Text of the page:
“That is the best part of all, after all; even better than holding, touching, smelling, and hugging new books is taking them home and reading them in your own bed, under your own covers, with your own lamp shining beside you until someone yells for you to turn it off and get some sleep.”
Usually, that someone would be my husband. Last night the book of choice was The Reading Promise: My Father and the Books We Shared which details the participation of James Brozina and his daughter Alice in The Streak: 3,218 days (almost 9 years) of reading together every single day, without fail. On one level, this is a humorous, but loving look at the quirky relationship between an eccentric, single father and his daughter while on another level this is a manifesto, of sorts, for the value of childhood reading … specifically reading aloud. As someone who has studied and worked in the education field, I appreciated the message Alice imparts regarding the importance of reading, but I think I was most captivated by story of this pair’s relationship. What I wouldn’t have given to have my father read to me on a Streak … well, at all, really. As a child, I saw my father a couple of times a year and have not seen him once since I was 21 … 14 years. James Brozina is quite a man: someone who can eulogize a fish like nobody’s business, someone who can deal with middle school phobias involving the dead body of JFK, someone who will show up at play practice at 11:45PM to read to his daughter in the parking lot to make sure The Streak is not broken, someone who will read picture books aloud to the elderly … someone who keeps a promise:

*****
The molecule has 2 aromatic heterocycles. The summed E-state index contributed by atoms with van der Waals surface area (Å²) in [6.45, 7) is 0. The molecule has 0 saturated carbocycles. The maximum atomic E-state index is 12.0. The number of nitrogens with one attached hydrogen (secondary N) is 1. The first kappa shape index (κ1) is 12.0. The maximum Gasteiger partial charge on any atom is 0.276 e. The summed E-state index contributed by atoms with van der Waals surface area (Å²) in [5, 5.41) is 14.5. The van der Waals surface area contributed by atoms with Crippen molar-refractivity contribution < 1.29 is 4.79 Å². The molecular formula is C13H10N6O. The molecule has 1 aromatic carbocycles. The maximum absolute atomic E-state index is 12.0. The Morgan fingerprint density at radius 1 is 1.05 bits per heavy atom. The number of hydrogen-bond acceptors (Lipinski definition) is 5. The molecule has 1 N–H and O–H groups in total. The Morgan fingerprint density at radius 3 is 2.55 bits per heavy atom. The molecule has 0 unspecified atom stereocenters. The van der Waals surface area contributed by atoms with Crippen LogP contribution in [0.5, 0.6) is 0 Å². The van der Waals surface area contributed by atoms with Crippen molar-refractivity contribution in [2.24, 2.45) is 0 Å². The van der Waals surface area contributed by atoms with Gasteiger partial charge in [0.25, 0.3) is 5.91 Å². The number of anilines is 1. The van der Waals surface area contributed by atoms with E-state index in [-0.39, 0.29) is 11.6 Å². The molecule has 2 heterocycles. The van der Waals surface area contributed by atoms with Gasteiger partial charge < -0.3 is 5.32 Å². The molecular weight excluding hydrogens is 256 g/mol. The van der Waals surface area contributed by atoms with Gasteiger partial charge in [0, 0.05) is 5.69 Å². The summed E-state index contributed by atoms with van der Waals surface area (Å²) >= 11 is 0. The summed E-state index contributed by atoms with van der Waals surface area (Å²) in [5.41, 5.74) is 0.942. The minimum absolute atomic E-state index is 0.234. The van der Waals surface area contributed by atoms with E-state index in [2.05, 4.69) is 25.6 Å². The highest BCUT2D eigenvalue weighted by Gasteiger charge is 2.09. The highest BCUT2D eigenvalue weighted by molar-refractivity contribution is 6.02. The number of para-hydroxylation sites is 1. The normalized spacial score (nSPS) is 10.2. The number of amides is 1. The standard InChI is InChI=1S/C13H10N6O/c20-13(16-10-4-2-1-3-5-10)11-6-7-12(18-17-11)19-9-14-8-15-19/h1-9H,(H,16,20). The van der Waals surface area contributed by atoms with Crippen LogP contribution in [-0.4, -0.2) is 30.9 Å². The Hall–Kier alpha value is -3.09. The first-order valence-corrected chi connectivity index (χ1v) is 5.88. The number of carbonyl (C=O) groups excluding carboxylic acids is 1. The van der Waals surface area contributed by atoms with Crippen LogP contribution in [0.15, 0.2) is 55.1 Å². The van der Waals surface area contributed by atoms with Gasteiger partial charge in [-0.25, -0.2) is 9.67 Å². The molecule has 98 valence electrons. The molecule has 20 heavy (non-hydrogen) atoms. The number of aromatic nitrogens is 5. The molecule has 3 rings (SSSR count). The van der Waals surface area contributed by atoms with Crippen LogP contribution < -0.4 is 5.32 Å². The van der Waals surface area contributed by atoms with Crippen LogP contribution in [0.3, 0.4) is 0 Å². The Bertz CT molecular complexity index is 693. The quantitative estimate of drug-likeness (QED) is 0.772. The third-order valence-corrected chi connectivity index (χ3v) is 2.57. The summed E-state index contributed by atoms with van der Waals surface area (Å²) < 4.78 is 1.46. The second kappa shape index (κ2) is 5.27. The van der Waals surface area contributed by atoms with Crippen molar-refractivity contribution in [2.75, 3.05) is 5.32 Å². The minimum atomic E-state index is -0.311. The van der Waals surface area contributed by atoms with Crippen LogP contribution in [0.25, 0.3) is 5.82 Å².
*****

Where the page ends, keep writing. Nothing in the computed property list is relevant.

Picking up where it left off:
“I promise to tell everyone I know how reading calms me down, riles me up, makes me think, or helps me get to sleep at night. I promise to read, and read to someone, as long as human thought is still valued and there are still words to be shared. I promise to be there for books, because I know they will always be there for me.”
What is your reading promise?